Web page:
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Is Einstein Right? Error Could Account For Faster-Than-Light Neutrinos

A 2010 light installation entitled 'Speed of Light' in London. i

A 2010 light installation entitled 'Speed of Light' in London. Ben Stansall /AFP/Getty Images hide caption

toggle caption Ben Stansall /AFP/Getty Images
A 2010 light installation entitled 'Speed of Light' in London.

A 2010 light installation entitled 'Speed of Light' in London.

Ben Stansall /AFP/Getty Images

Remember last year, when we reported that Italian scientists claimed to have broken the speed of light? Remember the mystical implications of that? The possibility that Einstein was wrong? That our very basic idea of physics was challenged? The idea that you could be shot before a bullet left a gun?

Then you also remember that our friend and astrophysicist Adam Frank warned that these results should be looked at with great suspicion.

It turns out the results from the experiment called OPERA (Oscillation Project with Emulsion-tRacking Apparatus) could have been affected by a problem with the GPS system used to time the neutrinos.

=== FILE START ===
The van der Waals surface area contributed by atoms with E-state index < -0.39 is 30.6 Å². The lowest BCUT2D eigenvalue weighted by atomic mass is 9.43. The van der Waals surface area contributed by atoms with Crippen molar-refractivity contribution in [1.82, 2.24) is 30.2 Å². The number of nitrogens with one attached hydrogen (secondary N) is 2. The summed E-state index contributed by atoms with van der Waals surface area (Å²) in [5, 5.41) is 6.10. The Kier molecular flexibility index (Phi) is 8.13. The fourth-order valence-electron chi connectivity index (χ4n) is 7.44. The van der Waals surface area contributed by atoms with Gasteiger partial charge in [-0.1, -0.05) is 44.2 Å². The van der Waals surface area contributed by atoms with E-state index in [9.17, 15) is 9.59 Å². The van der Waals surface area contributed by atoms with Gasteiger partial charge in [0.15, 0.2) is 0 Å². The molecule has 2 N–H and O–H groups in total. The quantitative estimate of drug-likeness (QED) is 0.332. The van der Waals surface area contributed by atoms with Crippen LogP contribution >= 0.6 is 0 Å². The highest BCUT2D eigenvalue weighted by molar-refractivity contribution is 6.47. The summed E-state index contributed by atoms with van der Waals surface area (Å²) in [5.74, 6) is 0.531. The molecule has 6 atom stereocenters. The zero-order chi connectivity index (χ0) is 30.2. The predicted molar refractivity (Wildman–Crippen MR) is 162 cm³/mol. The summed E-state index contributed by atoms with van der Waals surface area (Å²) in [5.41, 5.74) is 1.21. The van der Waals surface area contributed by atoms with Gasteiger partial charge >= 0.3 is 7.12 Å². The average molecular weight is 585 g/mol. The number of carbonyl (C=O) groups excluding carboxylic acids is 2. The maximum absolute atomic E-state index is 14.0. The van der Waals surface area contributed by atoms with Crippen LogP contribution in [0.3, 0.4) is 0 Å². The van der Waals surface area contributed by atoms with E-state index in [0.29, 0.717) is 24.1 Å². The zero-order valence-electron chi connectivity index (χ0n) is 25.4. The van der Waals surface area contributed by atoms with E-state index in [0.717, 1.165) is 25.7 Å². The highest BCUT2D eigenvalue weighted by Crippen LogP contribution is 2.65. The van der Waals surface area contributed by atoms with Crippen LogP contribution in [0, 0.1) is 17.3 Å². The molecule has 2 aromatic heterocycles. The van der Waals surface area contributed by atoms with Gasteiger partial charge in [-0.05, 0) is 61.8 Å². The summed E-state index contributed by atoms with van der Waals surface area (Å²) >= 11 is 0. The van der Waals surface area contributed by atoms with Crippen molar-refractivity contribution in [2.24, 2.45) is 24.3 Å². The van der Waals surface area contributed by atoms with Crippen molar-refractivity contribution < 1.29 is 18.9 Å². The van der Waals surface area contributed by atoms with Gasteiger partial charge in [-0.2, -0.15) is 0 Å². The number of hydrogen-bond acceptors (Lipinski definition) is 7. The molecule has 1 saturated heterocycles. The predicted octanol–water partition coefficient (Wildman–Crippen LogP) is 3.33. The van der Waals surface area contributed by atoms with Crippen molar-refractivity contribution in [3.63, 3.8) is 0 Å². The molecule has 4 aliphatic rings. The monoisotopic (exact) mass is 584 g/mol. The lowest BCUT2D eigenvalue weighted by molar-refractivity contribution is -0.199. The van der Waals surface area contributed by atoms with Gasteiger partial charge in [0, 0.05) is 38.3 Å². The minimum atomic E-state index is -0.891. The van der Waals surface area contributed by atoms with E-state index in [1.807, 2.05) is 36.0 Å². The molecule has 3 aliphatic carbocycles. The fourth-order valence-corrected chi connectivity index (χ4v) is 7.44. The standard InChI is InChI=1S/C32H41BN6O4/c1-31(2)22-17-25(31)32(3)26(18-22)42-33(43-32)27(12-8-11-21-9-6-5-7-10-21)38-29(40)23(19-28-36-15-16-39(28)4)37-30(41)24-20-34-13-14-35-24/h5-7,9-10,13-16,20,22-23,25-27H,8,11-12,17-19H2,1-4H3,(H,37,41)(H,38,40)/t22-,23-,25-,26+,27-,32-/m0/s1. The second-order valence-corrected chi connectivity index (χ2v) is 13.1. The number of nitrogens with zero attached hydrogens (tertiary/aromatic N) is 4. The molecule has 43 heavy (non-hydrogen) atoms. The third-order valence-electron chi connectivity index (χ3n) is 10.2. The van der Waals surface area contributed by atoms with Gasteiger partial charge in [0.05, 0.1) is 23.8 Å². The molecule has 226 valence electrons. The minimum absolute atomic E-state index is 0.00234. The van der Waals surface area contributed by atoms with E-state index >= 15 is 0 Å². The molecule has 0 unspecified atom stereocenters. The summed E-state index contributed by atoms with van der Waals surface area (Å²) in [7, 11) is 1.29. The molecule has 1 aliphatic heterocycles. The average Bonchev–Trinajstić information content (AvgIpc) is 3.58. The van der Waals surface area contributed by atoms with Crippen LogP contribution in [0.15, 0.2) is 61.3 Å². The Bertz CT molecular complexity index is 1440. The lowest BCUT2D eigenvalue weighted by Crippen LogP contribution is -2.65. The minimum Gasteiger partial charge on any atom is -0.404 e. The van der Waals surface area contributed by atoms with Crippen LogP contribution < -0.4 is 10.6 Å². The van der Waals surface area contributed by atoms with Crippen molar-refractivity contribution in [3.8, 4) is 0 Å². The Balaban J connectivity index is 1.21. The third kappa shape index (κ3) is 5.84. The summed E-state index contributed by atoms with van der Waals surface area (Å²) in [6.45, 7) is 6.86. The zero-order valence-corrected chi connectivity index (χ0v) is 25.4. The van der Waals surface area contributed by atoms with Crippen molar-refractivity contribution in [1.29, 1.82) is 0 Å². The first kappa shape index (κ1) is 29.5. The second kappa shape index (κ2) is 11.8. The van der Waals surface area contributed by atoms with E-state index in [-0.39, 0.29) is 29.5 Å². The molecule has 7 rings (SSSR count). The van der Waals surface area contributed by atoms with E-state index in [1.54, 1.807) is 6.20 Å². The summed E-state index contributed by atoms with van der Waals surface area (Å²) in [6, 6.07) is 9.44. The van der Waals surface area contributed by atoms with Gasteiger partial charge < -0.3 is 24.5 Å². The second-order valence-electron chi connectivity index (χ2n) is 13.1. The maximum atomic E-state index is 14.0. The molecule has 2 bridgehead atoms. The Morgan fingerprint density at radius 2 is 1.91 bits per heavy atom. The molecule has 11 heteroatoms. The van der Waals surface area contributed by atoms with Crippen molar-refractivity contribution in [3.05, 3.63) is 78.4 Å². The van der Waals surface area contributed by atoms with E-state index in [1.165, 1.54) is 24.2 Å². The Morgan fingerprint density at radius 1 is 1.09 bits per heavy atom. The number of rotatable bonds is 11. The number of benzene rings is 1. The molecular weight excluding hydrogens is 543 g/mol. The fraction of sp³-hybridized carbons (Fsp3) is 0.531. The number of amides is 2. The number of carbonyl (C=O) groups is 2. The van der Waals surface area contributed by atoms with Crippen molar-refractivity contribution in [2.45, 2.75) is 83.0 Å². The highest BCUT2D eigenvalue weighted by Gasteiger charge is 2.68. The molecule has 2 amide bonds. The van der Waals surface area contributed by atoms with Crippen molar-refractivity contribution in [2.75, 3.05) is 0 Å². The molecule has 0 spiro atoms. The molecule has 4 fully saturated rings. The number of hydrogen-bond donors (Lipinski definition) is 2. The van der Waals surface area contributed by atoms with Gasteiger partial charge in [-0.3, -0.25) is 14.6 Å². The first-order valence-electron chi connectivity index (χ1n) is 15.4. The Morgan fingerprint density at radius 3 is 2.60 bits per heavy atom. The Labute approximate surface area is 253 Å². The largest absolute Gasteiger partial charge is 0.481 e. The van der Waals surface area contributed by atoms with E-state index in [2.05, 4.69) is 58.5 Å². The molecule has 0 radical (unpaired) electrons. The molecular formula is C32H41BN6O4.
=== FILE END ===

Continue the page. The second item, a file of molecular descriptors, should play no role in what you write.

A spokesman for the European Organization for Nuclear Research confirmed the error to The Associated Press today. The AP reports that James Gillies says only other experiments planned for later this year will confirm whether the problem affected the results.

Science Magazine reported the issue earlier today. The reported:

"According to sources familiar with the experiment, the 60 nanoseconds discrepancy appears to come from a bad connection between a fiber optic cable that connects to the GPS receiver used to correct the timing of the neutrinos' flight and an electronic card in a computer. After tightening the connection and then measuring the time it takes data to travel the length of the fiber, researchers found that the data arrive 60 nanoseconds earlier than assumed. Since this time is subtracted from the overall time of flight, it appears to explain the early arrival of the neutrinos. New data, however, will be needed to confirm this hypothesis."

So the bottom line is more experiments are needed to discard the findings for sure.



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